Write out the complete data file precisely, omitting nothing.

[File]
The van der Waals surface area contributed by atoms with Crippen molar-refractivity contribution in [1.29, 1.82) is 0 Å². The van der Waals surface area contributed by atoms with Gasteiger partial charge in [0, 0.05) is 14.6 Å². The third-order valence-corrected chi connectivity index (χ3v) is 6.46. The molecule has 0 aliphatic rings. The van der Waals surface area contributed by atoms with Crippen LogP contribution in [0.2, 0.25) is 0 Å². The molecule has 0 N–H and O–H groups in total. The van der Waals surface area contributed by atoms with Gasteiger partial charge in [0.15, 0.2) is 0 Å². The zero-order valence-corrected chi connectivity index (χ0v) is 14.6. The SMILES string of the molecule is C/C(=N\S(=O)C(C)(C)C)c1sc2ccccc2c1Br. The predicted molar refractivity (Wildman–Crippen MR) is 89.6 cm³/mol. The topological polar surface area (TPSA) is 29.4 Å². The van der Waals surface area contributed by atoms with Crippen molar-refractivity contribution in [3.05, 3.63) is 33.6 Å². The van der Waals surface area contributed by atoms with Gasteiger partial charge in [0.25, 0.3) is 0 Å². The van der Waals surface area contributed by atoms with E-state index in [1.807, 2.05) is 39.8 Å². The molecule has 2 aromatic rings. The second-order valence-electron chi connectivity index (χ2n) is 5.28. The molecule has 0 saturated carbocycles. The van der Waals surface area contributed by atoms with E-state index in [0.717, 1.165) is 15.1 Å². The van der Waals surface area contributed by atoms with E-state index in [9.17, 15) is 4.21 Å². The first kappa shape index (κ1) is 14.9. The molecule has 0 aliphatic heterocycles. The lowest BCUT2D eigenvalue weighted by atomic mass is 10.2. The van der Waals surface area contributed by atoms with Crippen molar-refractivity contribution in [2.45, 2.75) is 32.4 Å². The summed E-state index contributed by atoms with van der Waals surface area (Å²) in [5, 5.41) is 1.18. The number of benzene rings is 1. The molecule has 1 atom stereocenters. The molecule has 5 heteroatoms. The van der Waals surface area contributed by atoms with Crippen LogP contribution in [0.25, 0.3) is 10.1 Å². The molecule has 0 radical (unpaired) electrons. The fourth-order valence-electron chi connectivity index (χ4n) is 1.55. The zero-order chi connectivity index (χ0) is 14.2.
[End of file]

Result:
The van der Waals surface area contributed by atoms with Crippen molar-refractivity contribution in [1.29, 1.82) is 0 Å². The van der Waals surface area contributed by atoms with Gasteiger partial charge in [0, 0.05) is 14.6 Å². The third-order valence-corrected chi connectivity index (χ3v) is 6.46. The molecule has 0 aliphatic rings. The van der Waals surface area contributed by atoms with Crippen LogP contribution in [0.2, 0.25) is 0 Å². The molecule has 0 N–H and O–H groups in total. The van der Waals surface area contributed by atoms with Gasteiger partial charge in [0.15, 0.2) is 0 Å². The zero-order valence-corrected chi connectivity index (χ0v) is 14.6. The SMILES string of the molecule is C/C(=N\S(=O)C(C)(C)C)c1sc2ccccc2c1Br. The predicted molar refractivity (Wildman–Crippen MR) is 89.6 cm³/mol. The topological polar surface area (TPSA) is 29.4 Å². The van der Waals surface area contributed by atoms with Crippen molar-refractivity contribution in [3.05, 3.63) is 33.6 Å². The van der Waals surface area contributed by atoms with Gasteiger partial charge in [0.25, 0.3) is 0 Å². The van der Waals surface area contributed by atoms with E-state index in [1.807, 2.05) is 39.8 Å². The molecule has 2 aromatic rings. The second-order valence-electron chi connectivity index (χ2n) is 5.28. The molecule has 0 saturated carbocycles. The van der Waals surface area contributed by atoms with E-state index in [0.717, 1.165) is 15.1 Å². The van der Waals surface area contributed by atoms with E-state index in [9.17, 15) is 4.21 Å². The first kappa shape index (κ1) is 14.9. The molecule has 0 aliphatic heterocycles. The lowest BCUT2D eigenvalue weighted by atomic mass is 10.2. The van der Waals surface area contributed by atoms with Crippen molar-refractivity contribution in [2.45, 2.75) is 32.4 Å². The summed E-state index contributed by atoms with van der Waals surface area (Å²) in [5, 5.41) is 1.18. The number of benzene rings is 1. The molecule has 1 atom stereocenters. The molecule has 5 heteroatoms. The van der Waals surface area contributed by atoms with Crippen LogP contribution in [0.25, 0.3) is 10.1 Å². The molecule has 0 radical (unpaired) electrons. The fourth-order valence-electron chi connectivity index (χ4n) is 1.55. The zero-order chi connectivity index (χ0) is 14.2.